Benard, Stephen and Long Doan. 2020. “When is retaliation respected? Vengefulness in intergroup and interpersonal contexts.” Socius 6:1–15. doi: 10.1177/2378023120967199
Doan, Long, Natasha Quadlin, and Brian Powell. 2019. “Americans’ Perceptions of the Sex of Transgender People: Evidence from a National Survey Experiment.” Socius 5:1–15. doi: 10.1177/2378023119852015
Mize, Trenton D., Long Doan, and J. Scott Long. 2019. “A General Framework for Comparing Marginal Effects Across Models.” Sociological Methodology 49(1):152–89. doi: 10.1177/0081175019852763
Connor, Brian and Long Doan. 2019. “Government vs. Corporate Surveillance: Privacy Concerns in the Digital World.” Pp. 47–62 in The Dialectic of Digital Culture, edited by D. Arditi and J. Miller. Lanham, MD: Lexington Books.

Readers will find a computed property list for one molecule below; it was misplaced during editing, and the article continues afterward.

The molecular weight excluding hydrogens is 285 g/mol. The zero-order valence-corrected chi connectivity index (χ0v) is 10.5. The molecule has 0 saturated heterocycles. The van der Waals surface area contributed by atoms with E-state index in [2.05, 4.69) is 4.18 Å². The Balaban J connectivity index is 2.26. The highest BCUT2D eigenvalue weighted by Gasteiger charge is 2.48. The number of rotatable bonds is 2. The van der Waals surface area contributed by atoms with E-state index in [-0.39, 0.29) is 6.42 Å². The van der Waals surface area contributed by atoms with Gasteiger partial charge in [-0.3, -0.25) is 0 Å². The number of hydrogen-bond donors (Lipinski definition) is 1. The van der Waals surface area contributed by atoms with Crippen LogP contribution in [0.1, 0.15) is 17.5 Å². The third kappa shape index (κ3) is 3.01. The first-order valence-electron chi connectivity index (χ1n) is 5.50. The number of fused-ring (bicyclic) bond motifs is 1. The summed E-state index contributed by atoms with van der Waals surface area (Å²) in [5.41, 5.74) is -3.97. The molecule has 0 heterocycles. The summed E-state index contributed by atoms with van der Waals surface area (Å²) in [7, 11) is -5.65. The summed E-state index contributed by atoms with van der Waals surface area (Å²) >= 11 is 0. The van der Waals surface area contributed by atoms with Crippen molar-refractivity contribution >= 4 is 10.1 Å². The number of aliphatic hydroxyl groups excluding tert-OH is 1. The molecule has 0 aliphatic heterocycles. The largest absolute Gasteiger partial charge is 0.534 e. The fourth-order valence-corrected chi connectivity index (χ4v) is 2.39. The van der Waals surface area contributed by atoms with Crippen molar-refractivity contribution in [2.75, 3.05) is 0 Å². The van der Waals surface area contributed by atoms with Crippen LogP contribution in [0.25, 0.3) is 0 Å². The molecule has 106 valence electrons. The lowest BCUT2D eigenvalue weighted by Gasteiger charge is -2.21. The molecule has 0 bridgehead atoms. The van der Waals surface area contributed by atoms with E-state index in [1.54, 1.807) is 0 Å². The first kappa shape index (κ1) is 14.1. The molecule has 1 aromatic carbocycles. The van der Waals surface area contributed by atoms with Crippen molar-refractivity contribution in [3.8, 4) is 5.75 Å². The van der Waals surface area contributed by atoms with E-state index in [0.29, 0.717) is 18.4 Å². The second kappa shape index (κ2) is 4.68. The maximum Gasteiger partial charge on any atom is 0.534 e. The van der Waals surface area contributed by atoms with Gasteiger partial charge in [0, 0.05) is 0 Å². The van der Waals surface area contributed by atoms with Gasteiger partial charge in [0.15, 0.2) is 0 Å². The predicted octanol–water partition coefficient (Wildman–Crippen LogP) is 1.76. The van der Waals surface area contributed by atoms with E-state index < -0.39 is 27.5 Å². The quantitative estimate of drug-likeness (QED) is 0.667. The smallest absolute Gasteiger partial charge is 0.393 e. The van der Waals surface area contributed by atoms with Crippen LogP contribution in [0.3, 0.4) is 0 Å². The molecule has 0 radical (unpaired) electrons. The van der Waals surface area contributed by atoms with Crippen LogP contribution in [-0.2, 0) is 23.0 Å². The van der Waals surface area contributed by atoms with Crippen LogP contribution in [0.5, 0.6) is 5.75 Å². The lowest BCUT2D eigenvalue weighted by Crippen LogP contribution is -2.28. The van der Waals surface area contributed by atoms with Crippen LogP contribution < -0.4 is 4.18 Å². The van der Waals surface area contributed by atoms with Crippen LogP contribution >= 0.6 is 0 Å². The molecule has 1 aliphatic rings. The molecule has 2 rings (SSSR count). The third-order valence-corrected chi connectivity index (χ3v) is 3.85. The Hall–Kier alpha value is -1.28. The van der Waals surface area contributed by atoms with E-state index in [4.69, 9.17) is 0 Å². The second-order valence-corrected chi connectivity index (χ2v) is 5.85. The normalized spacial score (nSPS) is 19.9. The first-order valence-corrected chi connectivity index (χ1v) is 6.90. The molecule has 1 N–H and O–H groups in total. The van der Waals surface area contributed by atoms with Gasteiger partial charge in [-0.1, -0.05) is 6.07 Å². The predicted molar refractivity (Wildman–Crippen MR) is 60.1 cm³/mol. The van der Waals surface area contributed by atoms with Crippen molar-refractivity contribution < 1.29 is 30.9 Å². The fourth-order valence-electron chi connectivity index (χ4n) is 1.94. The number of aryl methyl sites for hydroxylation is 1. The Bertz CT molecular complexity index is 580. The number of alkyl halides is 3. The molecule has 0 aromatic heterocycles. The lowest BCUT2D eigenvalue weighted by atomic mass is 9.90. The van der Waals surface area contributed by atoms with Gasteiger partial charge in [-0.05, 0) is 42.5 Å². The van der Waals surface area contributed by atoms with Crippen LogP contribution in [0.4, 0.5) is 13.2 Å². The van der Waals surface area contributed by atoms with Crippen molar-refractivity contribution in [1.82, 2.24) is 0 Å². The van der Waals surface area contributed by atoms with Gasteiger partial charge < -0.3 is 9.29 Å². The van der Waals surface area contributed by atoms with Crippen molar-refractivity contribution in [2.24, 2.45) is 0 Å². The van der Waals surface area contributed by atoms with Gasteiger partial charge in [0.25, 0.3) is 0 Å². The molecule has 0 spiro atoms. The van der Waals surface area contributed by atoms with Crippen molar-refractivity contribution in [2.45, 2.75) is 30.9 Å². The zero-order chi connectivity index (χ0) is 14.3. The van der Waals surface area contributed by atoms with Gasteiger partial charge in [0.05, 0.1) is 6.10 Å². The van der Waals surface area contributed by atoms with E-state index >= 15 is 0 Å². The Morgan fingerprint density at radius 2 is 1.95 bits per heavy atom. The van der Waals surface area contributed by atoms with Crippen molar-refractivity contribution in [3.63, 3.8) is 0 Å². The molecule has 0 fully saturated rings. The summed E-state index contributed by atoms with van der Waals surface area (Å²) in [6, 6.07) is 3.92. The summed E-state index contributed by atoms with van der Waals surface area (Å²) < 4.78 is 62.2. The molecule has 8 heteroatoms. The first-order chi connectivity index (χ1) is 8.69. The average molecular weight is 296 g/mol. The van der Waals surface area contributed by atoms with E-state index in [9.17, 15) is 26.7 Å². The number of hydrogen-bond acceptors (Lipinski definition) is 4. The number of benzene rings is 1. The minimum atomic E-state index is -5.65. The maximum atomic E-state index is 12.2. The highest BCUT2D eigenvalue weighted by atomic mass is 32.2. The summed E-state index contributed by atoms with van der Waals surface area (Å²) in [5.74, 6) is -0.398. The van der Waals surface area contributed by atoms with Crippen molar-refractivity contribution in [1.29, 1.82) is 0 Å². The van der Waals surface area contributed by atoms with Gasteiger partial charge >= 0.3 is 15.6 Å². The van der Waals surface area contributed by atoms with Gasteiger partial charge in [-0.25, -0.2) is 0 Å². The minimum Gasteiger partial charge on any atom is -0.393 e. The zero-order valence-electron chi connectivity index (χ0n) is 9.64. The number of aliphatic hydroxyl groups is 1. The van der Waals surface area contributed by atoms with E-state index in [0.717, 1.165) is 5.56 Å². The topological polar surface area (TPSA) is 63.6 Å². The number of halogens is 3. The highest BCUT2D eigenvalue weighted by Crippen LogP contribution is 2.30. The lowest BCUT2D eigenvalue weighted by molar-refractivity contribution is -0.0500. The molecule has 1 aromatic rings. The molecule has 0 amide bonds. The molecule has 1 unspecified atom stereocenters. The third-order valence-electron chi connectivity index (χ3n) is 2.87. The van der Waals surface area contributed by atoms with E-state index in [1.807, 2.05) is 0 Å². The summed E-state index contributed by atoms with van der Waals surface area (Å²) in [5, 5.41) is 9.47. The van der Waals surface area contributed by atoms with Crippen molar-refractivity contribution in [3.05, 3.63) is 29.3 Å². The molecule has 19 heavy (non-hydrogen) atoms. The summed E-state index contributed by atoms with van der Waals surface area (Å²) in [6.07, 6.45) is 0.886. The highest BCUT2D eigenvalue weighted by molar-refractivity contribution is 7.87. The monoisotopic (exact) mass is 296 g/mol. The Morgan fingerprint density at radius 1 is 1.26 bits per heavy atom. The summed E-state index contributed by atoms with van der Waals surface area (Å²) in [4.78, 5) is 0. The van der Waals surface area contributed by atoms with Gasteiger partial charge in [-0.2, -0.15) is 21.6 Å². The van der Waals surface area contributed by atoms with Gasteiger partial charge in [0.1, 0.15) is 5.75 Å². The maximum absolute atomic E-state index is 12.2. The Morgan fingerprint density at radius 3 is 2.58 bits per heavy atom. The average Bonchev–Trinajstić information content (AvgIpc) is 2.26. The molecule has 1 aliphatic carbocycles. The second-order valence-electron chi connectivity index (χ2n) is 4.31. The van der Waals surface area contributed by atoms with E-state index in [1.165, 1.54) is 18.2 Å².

Doan, Long and Natasha Quadlin (equal). 2019. “Partner Characteristics and Perceptions for Responsibility for Housework and Childcare.” Journal of Marriage and Family 81(1): 145–63. doi: 10.1111/jomf.12526.
Related media and blog coverage: [The Guardian] | [Slate] | [VICE] | [ELLE] | [Fast Company] | [The Huffington Post] | [Voice of America] | [Science Daily] | [Indiana Daily Student] | [Medical Daily] | [Fusion] | [Helsingin Sanomat] | [TakePart] | [Refinery29 ] | [M2Woman]
Quadlin, Natasha and Long Doan. 2018. “Sex-Typed Chores and the City: Gender, Urbanicity, and Housework.” Gender & Society 32(6): 789–813. doi: 10.1177/0891243218787758.
Doan, Long, Lisa R. Miller, and Annalise Loehr. 2015. “The Power of Love: The Role of Emotional Attributions and Standards in Heterosexuals’ Perceptions of Same-Sex Couples.” Social Forces94(1): 401-25. doi: 10.1093/sf/sov047. [SF Online Supplement]